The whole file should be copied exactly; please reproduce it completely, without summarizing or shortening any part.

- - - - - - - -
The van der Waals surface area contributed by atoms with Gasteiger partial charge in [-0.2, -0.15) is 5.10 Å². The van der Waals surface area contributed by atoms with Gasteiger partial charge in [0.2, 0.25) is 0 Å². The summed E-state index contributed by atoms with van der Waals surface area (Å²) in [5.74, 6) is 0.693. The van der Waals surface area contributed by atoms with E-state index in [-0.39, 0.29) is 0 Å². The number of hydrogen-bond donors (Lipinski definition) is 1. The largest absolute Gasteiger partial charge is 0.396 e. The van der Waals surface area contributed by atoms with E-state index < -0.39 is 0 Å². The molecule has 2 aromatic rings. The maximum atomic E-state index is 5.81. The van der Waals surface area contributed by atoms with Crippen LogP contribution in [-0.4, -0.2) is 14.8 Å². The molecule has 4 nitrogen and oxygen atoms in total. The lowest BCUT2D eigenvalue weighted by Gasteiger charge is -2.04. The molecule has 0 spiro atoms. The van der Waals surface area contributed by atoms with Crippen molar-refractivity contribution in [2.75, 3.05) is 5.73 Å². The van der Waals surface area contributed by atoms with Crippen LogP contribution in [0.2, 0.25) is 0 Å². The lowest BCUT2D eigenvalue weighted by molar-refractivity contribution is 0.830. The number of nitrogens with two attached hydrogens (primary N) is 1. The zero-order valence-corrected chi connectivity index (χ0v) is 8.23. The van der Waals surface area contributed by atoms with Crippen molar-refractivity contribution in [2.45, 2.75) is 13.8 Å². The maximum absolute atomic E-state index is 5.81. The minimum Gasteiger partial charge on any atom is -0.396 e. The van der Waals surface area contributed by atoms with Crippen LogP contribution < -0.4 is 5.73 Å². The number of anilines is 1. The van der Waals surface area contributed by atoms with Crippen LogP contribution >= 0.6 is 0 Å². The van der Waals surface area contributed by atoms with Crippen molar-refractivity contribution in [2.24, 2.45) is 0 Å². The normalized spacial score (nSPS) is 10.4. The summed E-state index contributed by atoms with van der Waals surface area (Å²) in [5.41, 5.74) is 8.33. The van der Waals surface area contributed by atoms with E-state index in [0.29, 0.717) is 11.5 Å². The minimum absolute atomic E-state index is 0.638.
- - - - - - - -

The van der Waals surface area contributed by atoms with Gasteiger partial charge in [-0.2, -0.15) is 5.10 Å². The van der Waals surface area contributed by atoms with Gasteiger partial charge in [0.2, 0.25) is 0 Å². The summed E-state index contributed by atoms with van der Waals surface area (Å²) in [5.74, 6) is 0.693. The van der Waals surface area contributed by atoms with E-state index in [-0.39, 0.29) is 0 Å². The number of hydrogen-bond donors (Lipinski definition) is 1. The largest absolute Gasteiger partial charge is 0.396 e. The van der Waals surface area contributed by atoms with E-state index < -0.39 is 0 Å². The molecule has 2 aromatic rings. The maximum atomic E-state index is 5.81. The van der Waals surface area contributed by atoms with Crippen LogP contribution in [-0.4, -0.2) is 14.8 Å². The molecule has 4 nitrogen and oxygen atoms in total. The lowest BCUT2D eigenvalue weighted by Gasteiger charge is -2.04. The molecule has 0 spiro atoms. The van der Waals surface area contributed by atoms with Crippen molar-refractivity contribution in [2.75, 3.05) is 5.73 Å². The van der Waals surface area contributed by atoms with Crippen LogP contribution in [0.2, 0.25) is 0 Å². The lowest BCUT2D eigenvalue weighted by molar-refractivity contribution is 0.830. The number of nitrogens with two attached hydrogens (primary N) is 1. The zero-order valence-corrected chi connectivity index (χ0v) is 8.23. The van der Waals surface area contributed by atoms with Crippen molar-refractivity contribution in [2.45, 2.75) is 13.8 Å². The maximum absolute atomic E-state index is 5.81. The minimum Gasteiger partial charge on any atom is -0.396 e. The van der Waals surface area contributed by atoms with Crippen LogP contribution < -0.4 is 5.73 Å². The number of anilines is 1. The van der Waals surface area contributed by atoms with Crippen LogP contribution >= 0.6 is 0 Å². The van der Waals surface area contributed by atoms with Crippen molar-refractivity contribution in [2.24, 2.45) is 0 Å². The normalized spacial score (nSPS) is 10.4. The summed E-state index contributed by atoms with van der Waals surface area (Å²) in [5.41, 5.74) is 8.33. The van der Waals surface area contributed by atoms with E-state index in [0.29, 0.717) is 11.5 Å². The minimum absolute atomic E-state index is 0.638.